Skip to main content

Why does "sensible" Jeremy Hunt reduce some journalists to labradors?

Sweetly tell a labrador it’s a prick, and its tail will wag as if you said you loved it. This is how many political journos acted after Hunt's first media round.

October 17 2022, 15.36pm

Bulldogs, lapdogs, poodles – political journalists are no strangers to canine metaphors. But the reaction to the appointment of Jeremy Hunt as chancellor brings a new breed to mind. Some of our colleagues, it seems, are labradors. By that, I don’t mean that they defecate in the street – although I have doubts about one or two – but that they are more acutely attuned to tone over substance. Sweetly tell a labrador that it’s a prick, and its tail will wag as delightedly as it would if you said you loved it. Present most hacks with a politician in a suit making the right noises with an impression of ‘professionalism’ and they’re as quick to show their bellies as any domesticated hound. 

The defenestration of Kwasi Kwarteng from the Treasury in favour of Jeremy Hunt provided a perfect example of this labrador tendency. On Saturday morning, as the new Chancellor toured the TV and radio studios, the i paper’s policy editor, Jane Merrick, tweeted

“Listening to Hunt in interviews this morning is like reaching calm blue sea after weeks in a force 10 storm.” 

For The New European, Lionel Barber – the former FT editor – wrote

“Hunt, a former health and foreign secretary, is viewed as a far safer pair of hands than his high-rolling Etonian predecessor.” 

And in the eldritch hellscape of The Daily Telegraph, Janet Daley said

“.. if there is one thing Mr Hunt is extremely good at (and I am not being sarcastic) it is reassurance. He has an air of calm benevolence and serious dedication that is just what is needed if there is to be a restoration of belief in the sanity of government.” 

The calm that Merrick detects is the calm of a bank robber whispering to the teller that he has a gun; Hunt spent that media round making it clear that he intends to implement a programme of cuts that could see as much as £40bn of public spending slashed, but he did so with the tone of someone very reasonable. And we can expect more tail-wagging when he reasonably defends these cuts today in the Commons. 

When Barber parrots the claim that Hunt is “a far safer pair of hands” and notes Kwarteng’s Eton background, he forgets to mention the new Chancellor went to another public school — Charterhouse — and, like Kwarteng to Oxford; so he can hardly be described as less privileged than his predecessor. Also absent are memories of Hunt’s previous performance in government jobs: going to war against junior doctors as health secretary, in a tenure also remembered for the rejection of a call for PPE to be stockpiled for the event of a pandemic; or that time when Hunt the foreign secretary managed to tell the Chinese Foreign Minister, in China, that his Chinese wife was Japanese. From major oversights with devastating consequences to gaffes, strong and stable it is not.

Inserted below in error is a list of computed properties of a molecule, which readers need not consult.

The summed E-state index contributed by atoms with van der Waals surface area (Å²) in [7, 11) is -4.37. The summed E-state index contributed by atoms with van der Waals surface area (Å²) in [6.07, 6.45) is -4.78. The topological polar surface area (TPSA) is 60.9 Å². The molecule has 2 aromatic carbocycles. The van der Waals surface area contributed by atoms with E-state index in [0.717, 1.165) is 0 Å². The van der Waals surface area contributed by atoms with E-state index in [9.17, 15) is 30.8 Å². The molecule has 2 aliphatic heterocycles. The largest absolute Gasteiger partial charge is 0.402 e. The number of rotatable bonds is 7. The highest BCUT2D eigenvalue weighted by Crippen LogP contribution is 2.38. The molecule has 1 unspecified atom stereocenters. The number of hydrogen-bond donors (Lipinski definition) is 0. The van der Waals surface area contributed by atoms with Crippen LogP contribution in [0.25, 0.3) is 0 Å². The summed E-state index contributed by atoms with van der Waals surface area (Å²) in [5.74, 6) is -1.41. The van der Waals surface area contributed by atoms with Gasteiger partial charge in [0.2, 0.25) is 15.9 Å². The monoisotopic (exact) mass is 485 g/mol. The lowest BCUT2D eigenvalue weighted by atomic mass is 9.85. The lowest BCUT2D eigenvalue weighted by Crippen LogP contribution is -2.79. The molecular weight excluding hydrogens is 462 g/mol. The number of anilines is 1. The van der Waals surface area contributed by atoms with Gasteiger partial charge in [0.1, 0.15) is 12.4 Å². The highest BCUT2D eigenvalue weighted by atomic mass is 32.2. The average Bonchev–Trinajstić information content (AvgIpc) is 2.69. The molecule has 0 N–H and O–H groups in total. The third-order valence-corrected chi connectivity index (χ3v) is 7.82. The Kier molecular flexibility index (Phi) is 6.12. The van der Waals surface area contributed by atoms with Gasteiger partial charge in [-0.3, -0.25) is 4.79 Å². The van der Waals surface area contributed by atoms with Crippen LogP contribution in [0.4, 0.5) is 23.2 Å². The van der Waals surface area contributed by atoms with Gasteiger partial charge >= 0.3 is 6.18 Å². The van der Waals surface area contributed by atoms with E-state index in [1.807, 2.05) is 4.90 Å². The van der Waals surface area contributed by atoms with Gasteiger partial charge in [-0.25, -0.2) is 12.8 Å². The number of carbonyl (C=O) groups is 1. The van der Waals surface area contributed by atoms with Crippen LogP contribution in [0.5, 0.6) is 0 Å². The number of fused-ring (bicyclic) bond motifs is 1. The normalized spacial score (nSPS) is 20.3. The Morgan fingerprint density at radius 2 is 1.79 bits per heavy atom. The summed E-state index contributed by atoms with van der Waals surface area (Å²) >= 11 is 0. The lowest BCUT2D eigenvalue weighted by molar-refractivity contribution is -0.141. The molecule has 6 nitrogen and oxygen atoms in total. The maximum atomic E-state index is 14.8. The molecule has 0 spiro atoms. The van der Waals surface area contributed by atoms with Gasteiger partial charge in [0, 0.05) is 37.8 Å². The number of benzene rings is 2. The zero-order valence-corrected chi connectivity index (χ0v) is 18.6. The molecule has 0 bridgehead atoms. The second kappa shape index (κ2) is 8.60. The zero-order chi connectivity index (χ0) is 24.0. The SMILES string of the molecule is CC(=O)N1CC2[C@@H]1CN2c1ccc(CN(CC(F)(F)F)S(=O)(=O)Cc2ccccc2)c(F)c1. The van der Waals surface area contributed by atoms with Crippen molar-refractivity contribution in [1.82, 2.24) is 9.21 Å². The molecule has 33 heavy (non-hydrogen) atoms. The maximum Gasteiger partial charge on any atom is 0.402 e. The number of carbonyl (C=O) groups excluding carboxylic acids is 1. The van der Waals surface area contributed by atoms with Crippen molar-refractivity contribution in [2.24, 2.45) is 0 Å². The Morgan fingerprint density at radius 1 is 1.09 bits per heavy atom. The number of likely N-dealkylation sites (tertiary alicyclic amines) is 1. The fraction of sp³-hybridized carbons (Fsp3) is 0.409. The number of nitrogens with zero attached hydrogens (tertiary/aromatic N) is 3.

Another, deeper aspect of labradorism can be gleaned from Daley’s request for a “restoration of belief in the sanity of government”. It’s not that government should actually be sane but that its representatives should be able to project the appearance of sanity. As long as Hunt puts chocolates on the pillows, it will be less perturbing that the hotel is collapsing. 

If you’ve ever tried taking a comfort toy from an actual labrador, you won’t be surprised some of the labradorians doubled down when criticised. After Merrick’s initial tweet attracted a fair degree of consternation (one person  wrote: “Jesus, do you hear yourself?”) she followed up

“This is to everyone quote tweeting my original tweet about Hunt, who would presumably rather the economy crashed into the floor so they can be proven right than accept that the change of course by the new chancellor will bring some stability *now*. There’s no general election yet. I guess they’d rather we had 15% interest rates and homes repossessed just for the ideological purity of it all.” 

But that misses the point; the problem with being reassured by Hunt’s tone is that “the change of course” he’s advocating appears to be avoiding one iceberg and heading directly for another. With the government now planning further cuts to stricken public services, treating the fact that Hunt has dusted off the Cameron-era soundbite about a “compassionate Conservative government” as significant – as Merrick did – feels ludicrous, especially as we know how brutal Conservative compassion turned out to be in its original iteration. 

On Saturday, Miriam Margoyles effortlessly managed to cause a meltdown in the Today programme studio after crossing paths with Hunt and saying live on air:  

“When I saw him there, I just said: ‘What a hell of a job, the best of luck.’ And what I really wanted to say was ‘Fuck you, bastard,’ but you can’t say that.”

There was an honesty in that comment that is painfully absent from the political press’ presentation of Hunt as a “big beast” and a “safe pair of hands”. While they can’t deliver as blunt an assessment as Margoyles and hope to maintain any level of access, they could at least demonstrate that they have object permanence and can recall Hunt’s previous stints in ministerial office. 

Bouncy enthusiasm and an inability to realise that barking at postal workers is not the reason they walk away from your door is endearing in a dog. A refusal to tie the past to the present is less appealing in political journalists and does a disservice to us all. Whether they’re confronted with Jeremy Hunt, Liz Truss, or Keir Starmer, we need commentators who can go beyond tone and separate truth from deception in what passes for the substance. Perhaps it’s time to send Hunt on the local radio station circuit for a proper grilling.